'45 Years Later, Still No Justice': Family Wants Another Look At Relative's Death
- Written by Mechelle Hankerson | firstname.lastname@example.org | 757-889-9466
- Category: Local News
- Published: 12 June 2020
Clarence Morgan Jr. was the son of a Baptist pastor, a longshoreman and father to three children.
He was also a black man shot and killed in his backyard by a white police officer in 1975.
No one was ever charged for Morgan’s death. The Commonwealth’s Attorney at the time issued a report to City Council that ruled Morgan charged an officer with a knife, a claim the family still denies 45 years later.
With people focused on the relationship between black people and police officers across the country, Morgan’s daughter, Alethea Morgan Morris, is considering reopening the case.
“Justice was never served, and I never want the memory of my father to die,” Morris said. “Every time there's another minority who suffers police brutality, it reminds me of that. It's a sore spot when you see it's been 45 years since that happened, and it's still going on today.”
Vonda Munden was eight years old when Clarence Morgan was killed, just one year older than his daughter. Several of Munden’s family members are distant cousins and relatives to the Morgans, but have relationships more like close immediate relatives.
In recent marches and protests in Virginia Beach, Munden has carried a sign that reads “Clarence Morgan, Jr. was murdered by a Virginia Beach cop in his own backyard on March 1, 1975. 45 years later, still no justice.”
“I'd never forget that night when it happened,” Munden said. “The screams, and hearing my mother screaming, ‘Oh my God, they shot Clarence Morgan!' And the anger and the tears.”
Munden grew up in Virginia Beach and says she had several negative experiences with officers as a teenager in the 1970s and ‘80s.
But she said she thinks the department has improved and believes they would approach the Morgan case differently now.
“I think this is the time to do it. Because it was swept under the rug so quickly back then,” she said. “I think that's the right thing to do. And we have a better chance of having that done now.”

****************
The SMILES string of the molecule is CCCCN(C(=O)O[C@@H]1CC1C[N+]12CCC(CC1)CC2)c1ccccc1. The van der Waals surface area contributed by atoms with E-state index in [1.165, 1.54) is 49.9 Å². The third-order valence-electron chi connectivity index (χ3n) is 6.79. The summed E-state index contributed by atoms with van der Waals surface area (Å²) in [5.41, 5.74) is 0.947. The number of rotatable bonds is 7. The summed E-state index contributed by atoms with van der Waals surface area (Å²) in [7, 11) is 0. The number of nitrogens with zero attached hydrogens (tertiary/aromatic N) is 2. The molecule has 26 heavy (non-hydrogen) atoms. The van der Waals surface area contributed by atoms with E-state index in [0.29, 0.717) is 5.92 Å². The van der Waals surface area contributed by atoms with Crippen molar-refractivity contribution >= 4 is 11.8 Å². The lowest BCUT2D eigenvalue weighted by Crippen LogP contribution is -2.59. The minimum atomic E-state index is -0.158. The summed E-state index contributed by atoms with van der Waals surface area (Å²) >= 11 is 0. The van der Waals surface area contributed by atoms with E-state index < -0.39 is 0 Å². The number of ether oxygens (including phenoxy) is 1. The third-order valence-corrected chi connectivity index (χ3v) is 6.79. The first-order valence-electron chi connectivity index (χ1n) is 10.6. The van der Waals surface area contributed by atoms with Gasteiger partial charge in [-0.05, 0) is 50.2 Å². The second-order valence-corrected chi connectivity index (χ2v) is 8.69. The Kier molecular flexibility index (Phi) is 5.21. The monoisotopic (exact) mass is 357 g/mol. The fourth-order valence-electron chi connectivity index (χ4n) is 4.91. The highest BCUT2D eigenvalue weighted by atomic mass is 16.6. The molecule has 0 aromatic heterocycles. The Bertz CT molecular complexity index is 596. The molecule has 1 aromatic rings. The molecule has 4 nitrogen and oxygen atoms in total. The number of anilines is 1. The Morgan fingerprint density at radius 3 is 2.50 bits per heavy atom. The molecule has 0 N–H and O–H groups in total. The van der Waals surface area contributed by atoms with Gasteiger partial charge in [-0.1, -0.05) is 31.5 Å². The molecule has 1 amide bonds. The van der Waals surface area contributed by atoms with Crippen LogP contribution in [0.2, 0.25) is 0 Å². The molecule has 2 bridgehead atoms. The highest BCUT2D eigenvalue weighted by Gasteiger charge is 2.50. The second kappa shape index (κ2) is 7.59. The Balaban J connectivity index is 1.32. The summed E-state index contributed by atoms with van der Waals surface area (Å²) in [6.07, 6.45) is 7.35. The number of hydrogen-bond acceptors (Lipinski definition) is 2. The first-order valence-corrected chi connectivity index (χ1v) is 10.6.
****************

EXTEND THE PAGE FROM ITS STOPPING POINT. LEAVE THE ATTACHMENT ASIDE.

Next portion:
A spokesperson for the Virginia Beach Commonwealth’s Attorney said reopening cases starts with the police department. If someone involved with a crime has new information, they can bring it to the police department to consider reopening a case before the Commonwealth’s Attorney could consider new charges.
"He got a vacation for killing my father"
Clarence Morgan came from a family of black community leaders in Virginia Beach.
His father worked closely with Martin Luther King Jr. and his family built the church that still anchors the historically black Seatack neighborhood.
Morgan himself was well-known in Burton Station, another historically black enclave. He was a longshoreman who made time to help his neighbors.
On the evening of March 1, 1975, Morgan’s wife, Naomi Morgan, called for medical help because he was having a bad reaction to medicine he took earlier in the day.
According to a story printed in The Virginian-Pilot in April 1975, then-Commonwealth’s Attorney Andre Evans told City Council Clarence Morgan had been at the hospital for “serious delusional symptoms” and had been “emotionally upset” in the week leading up to his death.
Evans said two people called police, one reporting a man with “mental problems” and one reporting a man who was choking his wife.